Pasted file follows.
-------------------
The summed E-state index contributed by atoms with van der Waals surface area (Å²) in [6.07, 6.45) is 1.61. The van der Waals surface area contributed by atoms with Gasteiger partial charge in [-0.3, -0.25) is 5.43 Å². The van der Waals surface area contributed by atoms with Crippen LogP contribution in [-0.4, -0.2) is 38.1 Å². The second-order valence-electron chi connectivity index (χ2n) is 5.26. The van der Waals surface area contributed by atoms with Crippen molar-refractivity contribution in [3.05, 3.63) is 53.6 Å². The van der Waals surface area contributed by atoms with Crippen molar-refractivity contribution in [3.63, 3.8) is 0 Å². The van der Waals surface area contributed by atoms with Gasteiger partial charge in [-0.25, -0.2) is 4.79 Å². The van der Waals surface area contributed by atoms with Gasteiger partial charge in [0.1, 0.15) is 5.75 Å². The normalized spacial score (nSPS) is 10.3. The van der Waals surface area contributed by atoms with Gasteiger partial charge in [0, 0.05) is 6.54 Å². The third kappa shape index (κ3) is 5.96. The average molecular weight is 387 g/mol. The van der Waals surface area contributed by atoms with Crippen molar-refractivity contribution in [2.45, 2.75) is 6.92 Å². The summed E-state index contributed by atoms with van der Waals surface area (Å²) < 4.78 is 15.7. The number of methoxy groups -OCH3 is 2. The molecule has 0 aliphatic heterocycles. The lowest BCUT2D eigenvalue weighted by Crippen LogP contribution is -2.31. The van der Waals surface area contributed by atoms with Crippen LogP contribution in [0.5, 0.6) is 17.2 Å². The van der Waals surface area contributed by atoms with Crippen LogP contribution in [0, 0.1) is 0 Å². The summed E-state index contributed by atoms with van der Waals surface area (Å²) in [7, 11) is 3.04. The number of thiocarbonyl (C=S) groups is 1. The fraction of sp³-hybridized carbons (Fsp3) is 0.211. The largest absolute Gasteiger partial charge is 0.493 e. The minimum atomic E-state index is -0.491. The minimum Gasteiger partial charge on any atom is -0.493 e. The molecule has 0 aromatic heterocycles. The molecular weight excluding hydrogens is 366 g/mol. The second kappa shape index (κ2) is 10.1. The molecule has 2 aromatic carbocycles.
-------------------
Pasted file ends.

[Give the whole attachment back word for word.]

The summed E-state index contributed by atoms with van der Waals surface area (Å²) in [6.07, 6.45) is 1.61. The van der Waals surface area contributed by atoms with Gasteiger partial charge in [-0.3, -0.25) is 5.43 Å². The van der Waals surface area contributed by atoms with Crippen LogP contribution in [-0.4, -0.2) is 38.1 Å². The second-order valence-electron chi connectivity index (χ2n) is 5.26. The van der Waals surface area contributed by atoms with Crippen molar-refractivity contribution in [3.05, 3.63) is 53.6 Å². The van der Waals surface area contributed by atoms with Crippen molar-refractivity contribution in [3.63, 3.8) is 0 Å². The van der Waals surface area contributed by atoms with Gasteiger partial charge in [-0.25, -0.2) is 4.79 Å². The van der Waals surface area contributed by atoms with Gasteiger partial charge in [0.1, 0.15) is 5.75 Å². The normalized spacial score (nSPS) is 10.3. The van der Waals surface area contributed by atoms with Gasteiger partial charge in [0, 0.05) is 6.54 Å². The third kappa shape index (κ3) is 5.96. The average molecular weight is 387 g/mol. The van der Waals surface area contributed by atoms with Crippen molar-refractivity contribution in [2.45, 2.75) is 6.92 Å². The summed E-state index contributed by atoms with van der Waals surface area (Å²) < 4.78 is 15.7. The number of methoxy groups -OCH3 is 2. The molecule has 0 aliphatic heterocycles. The lowest BCUT2D eigenvalue weighted by Crippen LogP contribution is -2.31. The van der Waals surface area contributed by atoms with Crippen LogP contribution in [0.5, 0.6) is 17.2 Å². The van der Waals surface area contributed by atoms with Crippen LogP contribution in [0, 0.1) is 0 Å². The summed E-state index contributed by atoms with van der Waals surface area (Å²) in [7, 11) is 3.04. The number of thiocarbonyl (C=S) groups is 1. The fraction of sp³-hybridized carbons (Fsp3) is 0.211. The largest absolute Gasteiger partial charge is 0.493 e. The minimum atomic E-state index is -0.491. The minimum Gasteiger partial charge on any atom is -0.493 e. The molecule has 0 aromatic heterocycles. The molecular weight excluding hydrogens is 366 g/mol. The second kappa shape index (κ2) is 10.1. The molecule has 2 aromatic carbocycles.